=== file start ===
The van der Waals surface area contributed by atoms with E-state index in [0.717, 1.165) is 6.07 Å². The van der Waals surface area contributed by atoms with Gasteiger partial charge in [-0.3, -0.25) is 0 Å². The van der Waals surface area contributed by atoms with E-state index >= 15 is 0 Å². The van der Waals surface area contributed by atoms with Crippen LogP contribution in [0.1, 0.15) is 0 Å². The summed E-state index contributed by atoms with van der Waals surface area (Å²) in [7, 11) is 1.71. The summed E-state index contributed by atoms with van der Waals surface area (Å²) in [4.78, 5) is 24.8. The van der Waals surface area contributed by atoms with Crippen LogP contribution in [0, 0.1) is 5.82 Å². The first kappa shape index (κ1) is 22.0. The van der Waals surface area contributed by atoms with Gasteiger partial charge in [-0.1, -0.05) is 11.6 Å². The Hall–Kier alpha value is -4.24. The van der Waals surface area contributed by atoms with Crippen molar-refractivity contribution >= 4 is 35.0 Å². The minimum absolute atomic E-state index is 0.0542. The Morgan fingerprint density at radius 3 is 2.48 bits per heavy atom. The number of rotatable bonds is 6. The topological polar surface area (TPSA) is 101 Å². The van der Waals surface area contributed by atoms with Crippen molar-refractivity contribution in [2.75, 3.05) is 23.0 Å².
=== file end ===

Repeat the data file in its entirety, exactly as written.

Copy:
The van der Waals surface area contributed by atoms with E-state index in [0.717, 1.165) is 6.07 Å². The van der Waals surface area contributed by atoms with Gasteiger partial charge in [-0.3, -0.25) is 0 Å². The van der Waals surface area contributed by atoms with E-state index >= 15 is 0 Å². The van der Waals surface area contributed by atoms with Crippen LogP contribution in [0.1, 0.15) is 0 Å². The summed E-state index contributed by atoms with van der Waals surface area (Å²) in [7, 11) is 1.71. The summed E-state index contributed by atoms with van der Waals surface area (Å²) in [4.78, 5) is 24.8. The van der Waals surface area contributed by atoms with Crippen LogP contribution in [0, 0.1) is 5.82 Å². The first kappa shape index (κ1) is 22.0. The van der Waals surface area contributed by atoms with Gasteiger partial charge in [-0.1, -0.05) is 11.6 Å². The Hall–Kier alpha value is -4.24. The van der Waals surface area contributed by atoms with Crippen molar-refractivity contribution >= 4 is 35.0 Å². The minimum absolute atomic E-state index is 0.0542. The Morgan fingerprint density at radius 3 is 2.48 bits per heavy atom. The number of rotatable bonds is 6. The topological polar surface area (TPSA) is 101 Å². The van der Waals surface area contributed by atoms with Crippen molar-refractivity contribution in [2.75, 3.05) is 23.0 Å².